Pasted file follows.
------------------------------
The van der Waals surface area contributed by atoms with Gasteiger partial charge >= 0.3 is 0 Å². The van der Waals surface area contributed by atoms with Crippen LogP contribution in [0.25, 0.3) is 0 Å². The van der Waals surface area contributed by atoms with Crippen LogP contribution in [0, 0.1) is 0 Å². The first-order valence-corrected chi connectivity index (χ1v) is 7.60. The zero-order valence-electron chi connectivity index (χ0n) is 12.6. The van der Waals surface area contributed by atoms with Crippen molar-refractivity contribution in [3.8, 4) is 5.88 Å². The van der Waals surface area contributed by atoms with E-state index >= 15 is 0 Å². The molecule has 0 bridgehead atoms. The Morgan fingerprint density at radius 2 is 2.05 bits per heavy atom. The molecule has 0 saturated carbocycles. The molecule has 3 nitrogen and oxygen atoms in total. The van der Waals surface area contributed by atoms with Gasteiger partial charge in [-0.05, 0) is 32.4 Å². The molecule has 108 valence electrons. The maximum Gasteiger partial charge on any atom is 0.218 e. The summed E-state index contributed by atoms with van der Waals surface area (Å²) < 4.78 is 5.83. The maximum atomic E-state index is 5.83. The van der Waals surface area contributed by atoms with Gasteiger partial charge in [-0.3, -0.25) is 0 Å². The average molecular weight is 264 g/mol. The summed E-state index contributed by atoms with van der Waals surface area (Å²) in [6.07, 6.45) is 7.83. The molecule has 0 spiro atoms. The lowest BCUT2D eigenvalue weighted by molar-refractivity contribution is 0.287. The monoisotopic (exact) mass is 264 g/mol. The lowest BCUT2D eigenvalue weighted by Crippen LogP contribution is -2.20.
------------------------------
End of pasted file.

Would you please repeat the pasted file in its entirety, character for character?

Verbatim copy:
The van der Waals surface area contributed by atoms with Gasteiger partial charge >= 0.3 is 0 Å². The van der Waals surface area contributed by atoms with Crippen LogP contribution in [0.25, 0.3) is 0 Å². The van der Waals surface area contributed by atoms with Crippen LogP contribution in [0, 0.1) is 0 Å². The first-order valence-corrected chi connectivity index (χ1v) is 7.60. The zero-order valence-electron chi connectivity index (χ0n) is 12.6. The van der Waals surface area contributed by atoms with Crippen molar-refractivity contribution in [3.8, 4) is 5.88 Å². The van der Waals surface area contributed by atoms with E-state index >= 15 is 0 Å². The molecule has 0 bridgehead atoms. The Morgan fingerprint density at radius 2 is 2.05 bits per heavy atom. The molecule has 0 saturated carbocycles. The molecule has 3 nitrogen and oxygen atoms in total. The van der Waals surface area contributed by atoms with Gasteiger partial charge in [-0.05, 0) is 32.4 Å². The molecule has 108 valence electrons. The maximum Gasteiger partial charge on any atom is 0.218 e. The summed E-state index contributed by atoms with van der Waals surface area (Å²) < 4.78 is 5.83. The maximum atomic E-state index is 5.83. The van der Waals surface area contributed by atoms with Gasteiger partial charge in [-0.3, -0.25) is 0 Å². The average molecular weight is 264 g/mol. The summed E-state index contributed by atoms with van der Waals surface area (Å²) in [6.07, 6.45) is 7.83. The molecule has 0 spiro atoms. The lowest BCUT2D eigenvalue weighted by molar-refractivity contribution is 0.287. The monoisotopic (exact) mass is 264 g/mol. The lowest BCUT2D eigenvalue weighted by Crippen LogP contribution is -2.20.